After coming from work in the afternoon, an S.S. man leads us in.
He said, "Is there anyone here who sings?"
Everybody -- "Hey, Wisnia, get down.
[ Singing in German ] ♪♪ He says, "Okay, tomorrow, you're not going to that job."
From that moment on, my life changed.
♪♪ ♪♪ -Growing up, I always knew, like, little bits and pieces of his story.
But I had a sense that there was more to the story than that.
-I'm trying to remember, was it this one or was it this one?
I think somebody scratched it out.
You know that?
-Let me see.
There's something here.
-There it is.
-That is definitely your name.
-That is your name.
I see it very clearly.
Look, right up there.
-Oh, my God, yes.
Yeah, it's David.
Look at this.
Oh, my God.
I didn't make it up.
-The little that my grandfather would talk about, it was not so clear.
I think, in order to survive, in order to keep going, he had to forget everything in the past.
-Oh, my God.
Get out of that hellhole.
[ Both laugh ] ♪♪ -I want to fill in the missing pieces as much as we can.
♪♪ ♪♪ We always knew that he survived by singing, that he saved himself.
But there must have been something else.
He could not have done it alone.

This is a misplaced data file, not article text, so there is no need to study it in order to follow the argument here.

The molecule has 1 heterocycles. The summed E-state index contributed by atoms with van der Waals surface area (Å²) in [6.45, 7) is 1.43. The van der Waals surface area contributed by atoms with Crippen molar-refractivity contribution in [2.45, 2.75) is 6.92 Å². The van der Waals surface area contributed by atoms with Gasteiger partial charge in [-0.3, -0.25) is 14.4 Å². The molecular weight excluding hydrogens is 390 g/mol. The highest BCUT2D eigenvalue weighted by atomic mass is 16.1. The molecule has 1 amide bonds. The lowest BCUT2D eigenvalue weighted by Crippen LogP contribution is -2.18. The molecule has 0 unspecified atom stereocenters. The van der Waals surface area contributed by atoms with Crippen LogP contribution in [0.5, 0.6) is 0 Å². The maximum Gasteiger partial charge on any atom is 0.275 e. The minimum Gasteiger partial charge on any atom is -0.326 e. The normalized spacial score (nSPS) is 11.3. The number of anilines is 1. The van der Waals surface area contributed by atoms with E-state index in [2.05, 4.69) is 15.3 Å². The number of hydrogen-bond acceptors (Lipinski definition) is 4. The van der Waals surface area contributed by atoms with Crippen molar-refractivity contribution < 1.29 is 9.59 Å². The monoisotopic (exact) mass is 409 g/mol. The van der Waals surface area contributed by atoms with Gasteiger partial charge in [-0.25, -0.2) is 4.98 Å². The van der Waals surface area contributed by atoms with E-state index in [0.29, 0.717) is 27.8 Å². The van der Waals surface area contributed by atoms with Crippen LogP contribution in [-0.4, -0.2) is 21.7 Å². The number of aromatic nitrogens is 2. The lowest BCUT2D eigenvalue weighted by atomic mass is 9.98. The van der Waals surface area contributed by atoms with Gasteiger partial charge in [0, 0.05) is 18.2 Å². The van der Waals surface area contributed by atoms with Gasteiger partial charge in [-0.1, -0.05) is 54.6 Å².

♪♪ [ Buttons clack ] ♪♪ ♪♪ ♪♪ ♪♪ ♪♪ ♪♪ [ Indistinct conversations ] -Yeah, I want ice.
-[ Laughs ] -Absolutely.
♪♪ -It's been a few years since we've been to Poland.
-We're going to have our reunion of the liberation of Auschwitz-Birkenau, and I'm going to sing.
-My grandfather has been really sick and frail.
He only got out of the hospital yesterday.
The thing that was motivating him to get better was that he wants to go back to Poland one last time.
Every time he's traveled back, it's like he's looking for something.
♪♪ It's like he's still searching for something he hasn't been able to find yet.
And so, we're going back to help him look.
♪♪ -I'm looking for people whom I knew in the camp.
♪♪ ♪♪ Most of the people who came into Auschwitz did not last more than about a month.
How come I stayed in Auschwitz for two-and-a-half years and never moved?
How the hell do you explain it?
♪♪ -The road is horrible.
♪♪ How about -- It's smoother on the edge here.
-Can you imagine walking on this with no shoes?